If staff are to provide CPD of a high quality they too need the time to develop and refine their thinking, research the topic, develop the learning design, and create the resources that will be used in the session.
Access to new research is also important. A good approach is to start developing a staff library of key texts, both classics and the latest thinking. Making sure staff know that you have set aside some of the budget for this can really encourage them to actively look for books, and other research papers, to add to the library.
There are useful reviews of new research in the Tes and on The Key for School Leaders. The Education Endowment Foundation also has a wealth of easily accessible research from 10 years of investigations.
It is worthwhile encouraging those that deliver CPD to share their academic references so that others can also read into the topic further if they wish.
One of the benefits of developing in-house CPD is that examples can be drawn from your own school and this can be particularly engaging. Backing this up with current research helps support staff to understand the reasoning behind the CPD that they are being provided with.
Linking teachers together
As already mentioned, it can be daunting to face your colleagues and deliver a CPD session. Something that can help to encourage volunteers is to see if colleagues wish to team up together to deliver a training session.
It also means those preparing the training can develop ideas together, share their experiences and co-create training. It can help to draw on a wider range of experience and expertise and create a deeper, more useful experience for the recipients.
Working within a carefully selected team can also help spread the workload on carrying out research and preparing to deliver the CPD to others.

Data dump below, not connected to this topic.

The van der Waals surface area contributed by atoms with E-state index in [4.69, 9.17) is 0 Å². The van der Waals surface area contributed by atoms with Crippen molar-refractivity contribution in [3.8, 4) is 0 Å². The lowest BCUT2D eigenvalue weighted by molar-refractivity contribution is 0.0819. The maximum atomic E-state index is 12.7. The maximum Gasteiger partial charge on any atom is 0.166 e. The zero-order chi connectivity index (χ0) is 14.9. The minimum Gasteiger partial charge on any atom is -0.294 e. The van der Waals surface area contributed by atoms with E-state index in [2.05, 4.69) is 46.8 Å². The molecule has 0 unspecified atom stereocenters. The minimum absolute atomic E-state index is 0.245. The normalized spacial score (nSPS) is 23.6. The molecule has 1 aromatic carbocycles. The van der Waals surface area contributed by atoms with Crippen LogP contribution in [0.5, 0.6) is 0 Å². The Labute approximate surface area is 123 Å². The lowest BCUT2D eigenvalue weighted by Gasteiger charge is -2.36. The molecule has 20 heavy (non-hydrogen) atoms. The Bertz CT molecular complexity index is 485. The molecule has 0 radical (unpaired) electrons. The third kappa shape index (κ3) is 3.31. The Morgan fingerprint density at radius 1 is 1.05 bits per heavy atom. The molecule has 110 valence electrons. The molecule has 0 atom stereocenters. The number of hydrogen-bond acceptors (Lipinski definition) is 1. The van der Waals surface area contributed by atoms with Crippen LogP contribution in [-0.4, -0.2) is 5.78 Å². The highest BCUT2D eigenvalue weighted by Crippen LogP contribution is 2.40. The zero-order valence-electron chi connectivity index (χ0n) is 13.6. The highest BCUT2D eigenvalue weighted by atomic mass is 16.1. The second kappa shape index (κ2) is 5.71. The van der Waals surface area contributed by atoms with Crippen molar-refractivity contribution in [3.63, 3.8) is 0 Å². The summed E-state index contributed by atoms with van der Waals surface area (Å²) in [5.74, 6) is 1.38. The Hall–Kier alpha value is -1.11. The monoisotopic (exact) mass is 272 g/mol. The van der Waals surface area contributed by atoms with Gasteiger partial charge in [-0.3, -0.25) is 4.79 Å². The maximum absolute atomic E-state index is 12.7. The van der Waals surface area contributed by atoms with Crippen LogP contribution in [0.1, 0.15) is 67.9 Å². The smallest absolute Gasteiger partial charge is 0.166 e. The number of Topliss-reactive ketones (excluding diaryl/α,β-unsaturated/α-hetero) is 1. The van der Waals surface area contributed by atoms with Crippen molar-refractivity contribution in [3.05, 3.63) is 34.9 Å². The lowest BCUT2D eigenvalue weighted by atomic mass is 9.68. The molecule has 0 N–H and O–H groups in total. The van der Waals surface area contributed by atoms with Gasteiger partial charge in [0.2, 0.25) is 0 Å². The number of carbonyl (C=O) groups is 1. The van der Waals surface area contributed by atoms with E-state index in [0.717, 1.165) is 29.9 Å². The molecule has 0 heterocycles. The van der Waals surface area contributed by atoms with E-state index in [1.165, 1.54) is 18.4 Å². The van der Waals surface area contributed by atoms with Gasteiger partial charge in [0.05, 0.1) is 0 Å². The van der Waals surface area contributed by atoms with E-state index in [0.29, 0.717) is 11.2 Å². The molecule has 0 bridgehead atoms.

Preparing for challenges
A risk with adopting an in-house CPD approach is that it is easier to postpone or cancel than an external trainer or booked a course. Be realistic about what you think can be achieved, listen to teachers about the pressures on their time.
At times, not everything mentioned above will be possible, but it’s important that changes are managed effectively. For instance, last minute cancellations of CPD sessions are going to leave staff feeling under-valued, nor will it motivate them to use precious time to develop future training.
Another issue can be staff feeling that a specific session isn’t relevant to them. Ensure the right people are invited to training and don’t assume everyone needs to be in a staff meeting. Once the right people are attending, you can also open the session up to others.
If your teaching staff are given the time, resources and support to become true specialists, they will be able to bring more weight to what they are saying to the rest of the staff in their training.
It won’t just be them talking about their own experience - which might not always be best practice – it will be research informed and aimed at supporting everyone to develop and improve their own teaching.
The use of your own teaching staff to provide high-quality CPD to the rest of your school community benefits everyone, but needs to be done in a way that provides the right tools and environment for this to happen – just as you expect teachers to provide to the children in their class.
Ben Case is Education Advisor for Tapestry and the Foundation Stage Forum. He was previously a primary teacher for more than 10 years.